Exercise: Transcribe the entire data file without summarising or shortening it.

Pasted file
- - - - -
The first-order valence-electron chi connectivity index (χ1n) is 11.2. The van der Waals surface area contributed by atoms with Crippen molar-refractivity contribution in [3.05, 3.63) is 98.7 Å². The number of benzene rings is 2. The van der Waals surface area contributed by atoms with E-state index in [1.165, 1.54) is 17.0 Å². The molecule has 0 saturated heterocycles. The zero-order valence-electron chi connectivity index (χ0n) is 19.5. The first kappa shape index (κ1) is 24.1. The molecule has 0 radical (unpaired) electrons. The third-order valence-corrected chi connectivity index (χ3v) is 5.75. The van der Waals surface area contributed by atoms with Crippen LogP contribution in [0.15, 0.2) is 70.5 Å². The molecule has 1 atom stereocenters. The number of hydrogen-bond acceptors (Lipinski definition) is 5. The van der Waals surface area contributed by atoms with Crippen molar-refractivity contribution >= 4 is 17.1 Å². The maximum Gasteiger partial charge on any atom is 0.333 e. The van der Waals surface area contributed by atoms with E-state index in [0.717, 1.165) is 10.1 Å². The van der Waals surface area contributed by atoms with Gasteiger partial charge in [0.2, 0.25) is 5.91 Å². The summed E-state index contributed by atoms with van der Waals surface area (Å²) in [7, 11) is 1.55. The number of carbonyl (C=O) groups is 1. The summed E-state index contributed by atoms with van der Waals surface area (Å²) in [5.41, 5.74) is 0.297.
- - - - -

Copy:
The first-order valence-electron chi connectivity index (χ1n) is 11.2. The van der Waals surface area contributed by atoms with Crippen molar-refractivity contribution in [3.05, 3.63) is 98.7 Å². The number of benzene rings is 2. The van der Waals surface area contributed by atoms with E-state index in [1.165, 1.54) is 17.0 Å². The molecule has 0 saturated heterocycles. The zero-order valence-electron chi connectivity index (χ0n) is 19.5. The first kappa shape index (κ1) is 24.1. The molecule has 0 radical (unpaired) electrons. The third-order valence-corrected chi connectivity index (χ3v) is 5.75. The van der Waals surface area contributed by atoms with Crippen LogP contribution in [0.15, 0.2) is 70.5 Å². The molecule has 1 atom stereocenters. The number of hydrogen-bond acceptors (Lipinski definition) is 5. The van der Waals surface area contributed by atoms with Crippen molar-refractivity contribution >= 4 is 17.1 Å². The maximum Gasteiger partial charge on any atom is 0.333 e. The van der Waals surface area contributed by atoms with E-state index in [0.717, 1.165) is 10.1 Å². The van der Waals surface area contributed by atoms with Gasteiger partial charge in [0.2, 0.25) is 5.91 Å². The summed E-state index contributed by atoms with van der Waals surface area (Å²) in [7, 11) is 1.55. The number of carbonyl (C=O) groups is 1. The summed E-state index contributed by atoms with van der Waals surface area (Å²) in [5.41, 5.74) is 0.297.